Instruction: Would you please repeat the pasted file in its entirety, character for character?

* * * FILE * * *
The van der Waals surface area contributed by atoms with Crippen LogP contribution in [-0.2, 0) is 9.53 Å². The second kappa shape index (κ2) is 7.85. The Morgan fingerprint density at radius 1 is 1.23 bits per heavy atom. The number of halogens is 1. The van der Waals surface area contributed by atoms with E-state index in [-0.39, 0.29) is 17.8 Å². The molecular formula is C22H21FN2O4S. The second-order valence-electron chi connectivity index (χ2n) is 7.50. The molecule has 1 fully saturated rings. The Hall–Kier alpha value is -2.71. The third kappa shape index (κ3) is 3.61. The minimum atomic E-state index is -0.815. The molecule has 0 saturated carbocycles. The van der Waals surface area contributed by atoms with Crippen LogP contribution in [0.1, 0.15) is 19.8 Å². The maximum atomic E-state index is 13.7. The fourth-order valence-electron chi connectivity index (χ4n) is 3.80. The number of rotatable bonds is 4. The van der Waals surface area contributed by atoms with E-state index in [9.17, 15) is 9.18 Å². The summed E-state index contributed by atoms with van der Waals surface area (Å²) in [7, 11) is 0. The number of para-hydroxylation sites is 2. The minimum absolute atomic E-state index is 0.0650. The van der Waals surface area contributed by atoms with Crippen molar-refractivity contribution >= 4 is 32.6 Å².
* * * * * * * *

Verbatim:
The van der Waals surface area contributed by atoms with Crippen LogP contribution in [-0.2, 0) is 9.53 Å². The second kappa shape index (κ2) is 7.85. The Morgan fingerprint density at radius 1 is 1.23 bits per heavy atom. The number of halogens is 1. The van der Waals surface area contributed by atoms with E-state index in [-0.39, 0.29) is 17.8 Å². The molecular formula is C22H21FN2O4S. The second-order valence-electron chi connectivity index (χ2n) is 7.50. The molecule has 1 fully saturated rings. The Hall–Kier alpha value is -2.71. The third kappa shape index (κ3) is 3.61. The minimum atomic E-state index is -0.815. The molecule has 0 saturated carbocycles. The van der Waals surface area contributed by atoms with Crippen LogP contribution in [0.1, 0.15) is 19.8 Å². The maximum atomic E-state index is 13.7. The fourth-order valence-electron chi connectivity index (χ4n) is 3.80. The number of rotatable bonds is 4. The van der Waals surface area contributed by atoms with E-state index in [9.17, 15) is 9.18 Å². The summed E-state index contributed by atoms with van der Waals surface area (Å²) in [7, 11) is 0. The number of para-hydroxylation sites is 2. The minimum absolute atomic E-state index is 0.0650. The van der Waals surface area contributed by atoms with Crippen molar-refractivity contribution >= 4 is 32.6 Å².